I have made these points, which no western newspaper or media agency has made, in an attempt to set the record straight. There is nonetheless something extraordinary about Tymoshenko’s case. Though her conduct when she was the Ukraine’s Prime Minister was hardly impeccable given the situation in the Ukraine at the time it is actually difficult to fault Tymoshenko for the actions she took and for which she has just been convicted. The instructions Yushchenko gave her for the gas negotiations in Moscow were impossible and if followed would have prolonged the “gas war” that was at that time underway between Russia and the Ukraine, which had left the Ukraine and much of eastern Europe without gas. Whether strictly legal or not it was an act of statesmanship on Tymoshenko’s part to disregard these instructions. As for the misappropriation of the funds however cynical one may be about Tymoshenko’s motives given the disastrous economic situation in the Ukraine at the time use of the funds to pay pensions will have actually saved lives.
Western outrage at the treatment meted out to Tymoshenko would however be a great deal more convincing if it was consistent with western conduct towards the Ukraine when Tymoshenko and her erstwhile partner Viktor Yushchenko were in power. It is particularly instructive to compare the western response to Tymoshenko’s trial with the way the west responded to the political crisis that struck the Ukraine in 2007 in which Tymoshenko played a major part.
The year 2007 began in the Ukraine with a decision by Viktor Yushchenko, who was then the Ukraine’s President, to order the dissolution of the Ukrainian Parliament. The reason Yushchenko made this decision was because the majority in the Parliament supported his political rival Viktor Yanukovitch who was at this time the Prime Minister and the head of the Ukraine’s government. Yushchenko wanted to dissolve the Parliament and force a new election, which he expected would be won by the coalition of Orange parties that supported him. Tymoshenko, who was the leader of the biggest of these Orange parties and who expected to be made Prime Minister in the event that a new Orange government was formed, enthusiastically supported Yushchenko’s actions and his dissolution order.
Yushchenko’s dissolution order was however unconstitutional since the Ukrainian constitution gives the President the power to order the dissolution of parliament only where there is political deadlock with no party or coalition of parties having a majority and being able to form a government. That was not the case when Yushchenko made his dissolution order. Not only did the government have a clear majority in the parliament but the government was stable and appeared to be successfully performing its work.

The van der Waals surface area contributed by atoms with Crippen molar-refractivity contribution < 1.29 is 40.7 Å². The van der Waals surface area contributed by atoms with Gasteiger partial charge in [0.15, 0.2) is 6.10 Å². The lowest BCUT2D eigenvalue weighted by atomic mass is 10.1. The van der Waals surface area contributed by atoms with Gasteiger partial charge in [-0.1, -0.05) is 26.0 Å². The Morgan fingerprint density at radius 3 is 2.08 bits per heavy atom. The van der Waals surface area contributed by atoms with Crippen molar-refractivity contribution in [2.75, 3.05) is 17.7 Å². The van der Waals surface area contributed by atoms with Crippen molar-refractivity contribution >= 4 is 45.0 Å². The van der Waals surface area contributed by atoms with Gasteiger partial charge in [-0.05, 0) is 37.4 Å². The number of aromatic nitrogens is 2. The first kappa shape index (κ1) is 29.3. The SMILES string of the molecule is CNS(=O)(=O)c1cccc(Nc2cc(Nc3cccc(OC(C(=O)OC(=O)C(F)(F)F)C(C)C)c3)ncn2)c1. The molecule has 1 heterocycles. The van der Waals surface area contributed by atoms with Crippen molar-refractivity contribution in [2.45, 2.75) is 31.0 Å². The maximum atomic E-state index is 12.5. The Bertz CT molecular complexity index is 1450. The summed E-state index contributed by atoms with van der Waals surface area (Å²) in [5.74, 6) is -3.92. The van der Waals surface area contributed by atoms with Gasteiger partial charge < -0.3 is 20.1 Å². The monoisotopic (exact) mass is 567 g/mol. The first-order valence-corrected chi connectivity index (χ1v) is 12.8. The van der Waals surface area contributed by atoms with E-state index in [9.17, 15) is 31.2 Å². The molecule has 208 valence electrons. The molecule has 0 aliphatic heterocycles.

Yanukovitch and his allies therefore challenged Yushchenko’s dissolution order by applying to the Ukraine’s Constitutional Court for its annulment. Yushchenko’s response when it became clear that the Constitutional Court was about to rule against him was to seek to dismiss its judges replacing them with his own placemen. When this failed Yushchenko had the Constitutional Court’s surrounded by his Presidential Guard. When this provoked protests Yushchenko moved troops to the capital and threatened to declare martial law. In all these actions and during the entire crisis he had Tymoshenko’s enthusiastic support.
That these actions of Yushchenko and Tymoshenko in 2007 amounted to a far grosser infringement of the rule of law than anything that has taken place during Tymoshenko’s trial hardly needs saying. Tymoshenko has been convicted of real offences following a trial at which she was able to put her case. In 2007 Yushchenko with Tymoshenko’s connivance infringed the constitution, interfered with a court process to the extent of trying to dismiss and intimidate judges who were about to rule against him and brought troops into his own capital in what amounted to a coup d’etat.
The west’s response was however very different in 2007 to what it is today. The western media ignored the crisis. Appeals by Yanukovitch and his supporters for action by the European Union and the Parliamentary Assembly of the Council of Europe met no response. The US ambassador publicly expressed his support for Yushchenko and the ambassadors of the NATO powers collectively issued a statement supporting Yushchenko’s demand for new elections. Only when Yushchenko moved troops to the capital did the western media briefly take notice. As soon as the crisis ended even this brief media interest ceased and the whole episode has now vanished into a memory hole.
The sequel to these events is that as it became clear that Yushchenko and Tymoshenko had the support of the western powers Yanukovitch backed down, the parliament was dissolved as Yushchenko and Tymoshenko wanted and new elections were called. To their joint surprise and that of their western backers and in spite of the $250 million that was allegedly spent by them during the election campaign the Orange parties nonetheless failed to win a clear majority. The result led to recriminations between Yushchenko and Tymoshenko and a total falling out between the them, which eventually brought Yanukovitch back to power.
Independent (ie non western) reports of the popular response in the Ukraine to Tymoshenko’s trial suggest widespread indifference to her fate. Her supporters have failed to mobilise the large demonstrations in support of her that some had expected. There is also apparently a great deal of cynicism and some resentment in the Ukraine at the west’s criticisms. This post may show some of the reasons why.